On the beat

Remembering Dr. Creep

By Jim Bucher
Photo: Barry Lee Hobart, aka Dr. Creep (1941-2011)

He was born Barry Lee Hobart on June 23, 1941. A native of Middletown, he was the nephew of horror film make-up artist and stuntman Doug Hobart, who hosted a traveling monster show in the 1940s and ’50s. This quite possibly predetermined his life as a beloved Miami Valley TV icon.

After high school, Hobart graduated from the University of Cincinnati with a degree in broadcast engineering and was soon hired by WKEF television (now ABC 22) as a camera specialist and Master Control Operator.

But 1971 was the year that changed Barry’s life. Station management began looking for a gimmick to garner ratings on Saturday nights. Hobart suggested a late-night horror movie show, which he, himself, auditioned for by donning a monk’s robe, fangs and skull-like make-up. At the time, he called himself “Dr. Death.”

Barry got the hosting job, but the fangs were abandoned and the skull face make-up was toned down – it was way too scary. The character’s name was changed to “Dr. Creep.”

“Shock Theatre” premiered on Saturday, Jan. 1, 1972 and was a fixture on Channel 22 for years, showing the best classic “B” horror films. But what made this different was Barry’s irreverent humor, rather than horror.

He soon became a beloved and popular personality, which, if you’re old enough, brings out fond memories from his legions of fans. With this being The Creeper’s favorite time of year, what better occasion to dig up some old stories?

“He used to scare the crap out of us!! LOL,” say Facebook friends, Steve and Jeff.

Melissa writes, “Sitting next to him in the audience of ‘Clubhouse 22’ when I was in the third grade, I remember crying. Years later I met him through work at DATV; he was one of the nicest people ever!”

Jill goes way back: “Went to visit Dr. Creep, Malcolm McCloud and Duffy the Dog when they visited Gold Circle! Remember Gold Circle?”

Yes, unfortunately, I do.

Jeff sums it up perfectly, “[Hobart was] a great guy!”

From Dawn: “I remember being on ‘Clubhouse 22,’ Dr. Creep, Malcom McCloud and Duffy the Dog! Also, ‘Shock Theatre’ on Saturdays!”

Gary remembers the doctor out and about, “[I] would see him at Carl Casper’s Auto Show. Always had to get his autograph.”

Joe writes, “He and I did a remote broadcast together about 35 years ago from Concord City. Wo ha ha ha.” (That was Creep’s signature laugh.)

Tracey says, “I loved ‘Shock Theatre’ and seeing him every year at Foy’s in Fairborn during Halloween. Miss his laughter.”

And speaking of Foy’s Halloween and Variety Store, owner Mike Foy remembers his pal Dr. Creep fondly, “Buch, I met Dr. Creep when I was 17 and a member of the Fairborn Jaycees. He would make appearances at our haunted house on Dayton Yellow Springs. One night at the Haunted House someone loosened his lug nuts on the hearse that he drove and on his way home the wheels fell off. He could have been killed. It totaled the old Hearse, but Dr. Creep lived on. He appeared for 24 years in a row at Foy’s, even coming in the wheelchair the last year. Like you, he was a dear friend.”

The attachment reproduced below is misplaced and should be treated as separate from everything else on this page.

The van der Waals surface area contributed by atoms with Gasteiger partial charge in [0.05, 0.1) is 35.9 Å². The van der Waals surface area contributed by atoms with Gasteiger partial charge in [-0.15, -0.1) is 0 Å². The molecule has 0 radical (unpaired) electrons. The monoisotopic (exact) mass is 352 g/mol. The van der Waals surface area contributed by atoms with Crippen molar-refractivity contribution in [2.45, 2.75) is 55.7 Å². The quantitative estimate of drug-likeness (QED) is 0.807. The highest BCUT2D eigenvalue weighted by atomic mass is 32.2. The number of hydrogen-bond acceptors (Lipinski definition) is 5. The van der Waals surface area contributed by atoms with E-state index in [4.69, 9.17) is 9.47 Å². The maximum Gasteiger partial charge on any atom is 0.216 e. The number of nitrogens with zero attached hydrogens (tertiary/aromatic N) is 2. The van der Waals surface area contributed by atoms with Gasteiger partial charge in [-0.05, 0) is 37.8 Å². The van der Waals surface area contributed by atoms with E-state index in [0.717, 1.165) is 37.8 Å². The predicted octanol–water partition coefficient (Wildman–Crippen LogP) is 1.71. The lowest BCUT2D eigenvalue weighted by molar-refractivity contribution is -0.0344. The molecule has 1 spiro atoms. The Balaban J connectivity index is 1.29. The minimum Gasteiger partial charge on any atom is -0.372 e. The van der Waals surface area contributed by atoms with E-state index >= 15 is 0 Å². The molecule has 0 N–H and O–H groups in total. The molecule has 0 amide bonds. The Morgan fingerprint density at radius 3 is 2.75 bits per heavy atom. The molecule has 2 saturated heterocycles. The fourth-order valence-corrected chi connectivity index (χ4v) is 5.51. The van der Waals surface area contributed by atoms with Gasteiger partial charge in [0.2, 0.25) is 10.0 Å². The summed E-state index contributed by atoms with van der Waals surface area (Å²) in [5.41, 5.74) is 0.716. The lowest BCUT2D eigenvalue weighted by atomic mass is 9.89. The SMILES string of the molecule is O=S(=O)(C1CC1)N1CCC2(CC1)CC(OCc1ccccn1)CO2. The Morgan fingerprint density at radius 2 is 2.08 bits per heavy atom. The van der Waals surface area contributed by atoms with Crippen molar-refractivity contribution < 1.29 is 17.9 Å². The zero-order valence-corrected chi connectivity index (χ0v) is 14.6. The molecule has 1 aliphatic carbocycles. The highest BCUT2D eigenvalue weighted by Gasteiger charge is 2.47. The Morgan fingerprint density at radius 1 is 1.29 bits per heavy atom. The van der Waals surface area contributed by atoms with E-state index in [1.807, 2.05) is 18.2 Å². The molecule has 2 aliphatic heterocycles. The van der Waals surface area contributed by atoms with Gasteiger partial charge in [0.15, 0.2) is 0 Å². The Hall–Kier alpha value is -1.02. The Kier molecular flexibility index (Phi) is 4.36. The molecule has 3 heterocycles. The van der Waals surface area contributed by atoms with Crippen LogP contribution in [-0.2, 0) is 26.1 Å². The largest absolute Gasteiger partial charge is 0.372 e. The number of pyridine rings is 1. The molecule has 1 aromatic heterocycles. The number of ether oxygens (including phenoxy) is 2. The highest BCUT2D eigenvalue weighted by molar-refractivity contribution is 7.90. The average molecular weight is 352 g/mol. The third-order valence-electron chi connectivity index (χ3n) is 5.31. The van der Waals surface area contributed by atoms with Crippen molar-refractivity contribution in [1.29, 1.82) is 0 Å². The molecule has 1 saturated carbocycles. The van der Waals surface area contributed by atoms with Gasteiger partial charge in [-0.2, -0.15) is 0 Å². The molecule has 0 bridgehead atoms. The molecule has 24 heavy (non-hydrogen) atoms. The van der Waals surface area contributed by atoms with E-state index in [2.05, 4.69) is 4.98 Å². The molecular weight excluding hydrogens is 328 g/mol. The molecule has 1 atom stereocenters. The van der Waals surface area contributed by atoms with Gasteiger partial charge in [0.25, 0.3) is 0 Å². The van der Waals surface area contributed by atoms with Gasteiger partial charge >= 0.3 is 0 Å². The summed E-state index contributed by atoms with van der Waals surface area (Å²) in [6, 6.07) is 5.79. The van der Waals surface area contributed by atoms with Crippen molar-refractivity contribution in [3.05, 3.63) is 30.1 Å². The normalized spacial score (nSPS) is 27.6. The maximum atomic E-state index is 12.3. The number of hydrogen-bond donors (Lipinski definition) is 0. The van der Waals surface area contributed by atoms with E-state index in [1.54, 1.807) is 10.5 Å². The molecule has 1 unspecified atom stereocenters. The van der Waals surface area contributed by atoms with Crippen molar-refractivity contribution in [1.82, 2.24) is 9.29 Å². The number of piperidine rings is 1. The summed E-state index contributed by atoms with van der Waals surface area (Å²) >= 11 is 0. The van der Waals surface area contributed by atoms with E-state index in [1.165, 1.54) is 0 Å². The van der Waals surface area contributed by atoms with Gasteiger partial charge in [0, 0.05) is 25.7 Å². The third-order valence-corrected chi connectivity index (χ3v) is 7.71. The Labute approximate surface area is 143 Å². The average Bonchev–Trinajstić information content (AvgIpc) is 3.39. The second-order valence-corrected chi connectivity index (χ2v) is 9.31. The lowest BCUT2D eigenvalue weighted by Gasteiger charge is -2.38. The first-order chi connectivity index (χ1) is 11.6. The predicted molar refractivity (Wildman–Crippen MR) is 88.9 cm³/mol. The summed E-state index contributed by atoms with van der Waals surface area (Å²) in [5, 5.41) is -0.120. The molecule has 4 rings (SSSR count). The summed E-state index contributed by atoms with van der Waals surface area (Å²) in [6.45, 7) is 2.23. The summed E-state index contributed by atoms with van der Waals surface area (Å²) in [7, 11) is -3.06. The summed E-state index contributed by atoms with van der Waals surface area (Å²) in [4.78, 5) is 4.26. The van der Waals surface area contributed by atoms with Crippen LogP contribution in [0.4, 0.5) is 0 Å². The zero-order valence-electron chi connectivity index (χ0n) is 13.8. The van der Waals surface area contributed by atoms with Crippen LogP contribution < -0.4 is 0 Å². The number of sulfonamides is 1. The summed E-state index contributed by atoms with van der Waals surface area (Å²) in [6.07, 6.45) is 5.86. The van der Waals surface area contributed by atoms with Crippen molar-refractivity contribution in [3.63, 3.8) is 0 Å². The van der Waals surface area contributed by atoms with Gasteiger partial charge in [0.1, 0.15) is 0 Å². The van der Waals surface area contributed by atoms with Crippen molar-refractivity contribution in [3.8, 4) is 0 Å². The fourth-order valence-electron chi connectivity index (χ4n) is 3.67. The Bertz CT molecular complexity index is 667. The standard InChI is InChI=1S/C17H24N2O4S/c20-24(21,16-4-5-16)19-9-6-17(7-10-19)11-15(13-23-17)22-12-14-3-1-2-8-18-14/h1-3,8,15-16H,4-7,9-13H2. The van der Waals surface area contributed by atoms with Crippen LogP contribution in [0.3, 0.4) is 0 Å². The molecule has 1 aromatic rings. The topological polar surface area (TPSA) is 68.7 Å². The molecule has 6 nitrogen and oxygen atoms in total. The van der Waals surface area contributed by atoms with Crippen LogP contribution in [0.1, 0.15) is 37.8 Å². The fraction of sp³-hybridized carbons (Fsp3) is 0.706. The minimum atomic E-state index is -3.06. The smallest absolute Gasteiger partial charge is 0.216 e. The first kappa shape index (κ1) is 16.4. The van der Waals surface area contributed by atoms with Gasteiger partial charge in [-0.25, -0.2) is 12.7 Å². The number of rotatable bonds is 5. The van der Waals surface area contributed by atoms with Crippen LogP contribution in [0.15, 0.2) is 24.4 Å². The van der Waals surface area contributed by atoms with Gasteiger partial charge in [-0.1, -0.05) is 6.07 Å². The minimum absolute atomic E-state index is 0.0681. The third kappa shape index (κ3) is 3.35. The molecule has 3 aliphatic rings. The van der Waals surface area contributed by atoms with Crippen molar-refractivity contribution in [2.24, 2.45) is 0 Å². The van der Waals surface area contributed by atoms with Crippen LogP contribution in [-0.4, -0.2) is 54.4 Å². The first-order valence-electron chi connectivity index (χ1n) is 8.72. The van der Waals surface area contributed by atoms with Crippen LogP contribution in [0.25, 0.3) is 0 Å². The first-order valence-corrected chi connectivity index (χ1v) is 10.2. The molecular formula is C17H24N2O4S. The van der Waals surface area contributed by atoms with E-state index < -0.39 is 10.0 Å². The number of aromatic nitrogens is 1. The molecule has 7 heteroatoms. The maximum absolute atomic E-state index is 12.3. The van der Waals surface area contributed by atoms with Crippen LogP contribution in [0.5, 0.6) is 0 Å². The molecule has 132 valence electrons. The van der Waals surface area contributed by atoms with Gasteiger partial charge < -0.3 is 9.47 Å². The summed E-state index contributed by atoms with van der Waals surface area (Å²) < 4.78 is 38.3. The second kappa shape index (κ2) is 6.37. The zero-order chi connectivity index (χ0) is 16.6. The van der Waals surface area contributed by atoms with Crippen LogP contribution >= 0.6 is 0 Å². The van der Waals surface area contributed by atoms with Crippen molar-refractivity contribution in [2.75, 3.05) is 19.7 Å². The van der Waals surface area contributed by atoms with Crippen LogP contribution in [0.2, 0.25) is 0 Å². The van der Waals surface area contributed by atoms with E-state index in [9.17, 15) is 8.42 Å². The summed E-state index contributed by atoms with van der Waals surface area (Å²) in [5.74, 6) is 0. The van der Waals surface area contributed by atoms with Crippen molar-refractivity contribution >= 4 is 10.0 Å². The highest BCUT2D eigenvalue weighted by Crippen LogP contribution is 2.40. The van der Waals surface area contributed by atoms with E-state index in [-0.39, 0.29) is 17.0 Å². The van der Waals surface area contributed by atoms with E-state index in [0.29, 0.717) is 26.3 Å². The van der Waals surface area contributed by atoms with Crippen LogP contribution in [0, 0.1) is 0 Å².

Thanks Mike but, if I’m a dear friend, as you say, I had better go check my lug nuts.

Jerry writes, “Me and my brother Joe were in the back seat of our car going somewhere with our parents. We pulled up to a stop light on Stroop Road right next to Dr. Creep in full costume. We went crazy yelling and waving at him. He waved back and we were thrilled!”

Brian has a childhood memory, “When I was a wee-one, remember being in the family car on I-75, and being so excited that Dr. Creep was driving a hearse next to us.”

Colleagues of Creep chimed in: “Worked with Barry at WKEF – he directed ‘The Morning Movie.’ And we made many ‘M.D. Night’ appearances together, along with buddy Johnny Walker,” says George.

“We did a lot of appearances together back in the day,” writes David G. “I even got to fill in on ‘Clubhouse 22’ with him a few times. When I opened my video store in 1985 he gave me the coffin from ‘Shock Theatre’ for my Video Cave of Horror.”

Allen sums it up best, “All around nice guy. We all have to go sometime, but he left too early.”

We lost the good doctor in 2011 at age 69, but, when you think about it, what a spooktacular life he led.

Cheers to Dr. Creep!

Your buddy, Jim BOO!-ker

A regionally known and loved local television icon for over 25 years, “Buch’s” followers describe him as trust-worthy, fun, the guy next door, a friend and role model. You can promote your business with Buch and grab your customer’s attention! Reach DCP freelance writer Jim Bucher at JimBucher@DaytonCityPaper.com.

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For over 25 years, Jim Bucher has been a regionally known and loved local television icon. “Buch’s” followers describe him as trustworthy, fun, the guy next door, a friend and role model. You can promote your business with Buch and grab your customer’s attention! Reach DCP freelance writer Jim Bucher at JimBucher@DaytonCityPaper.com.

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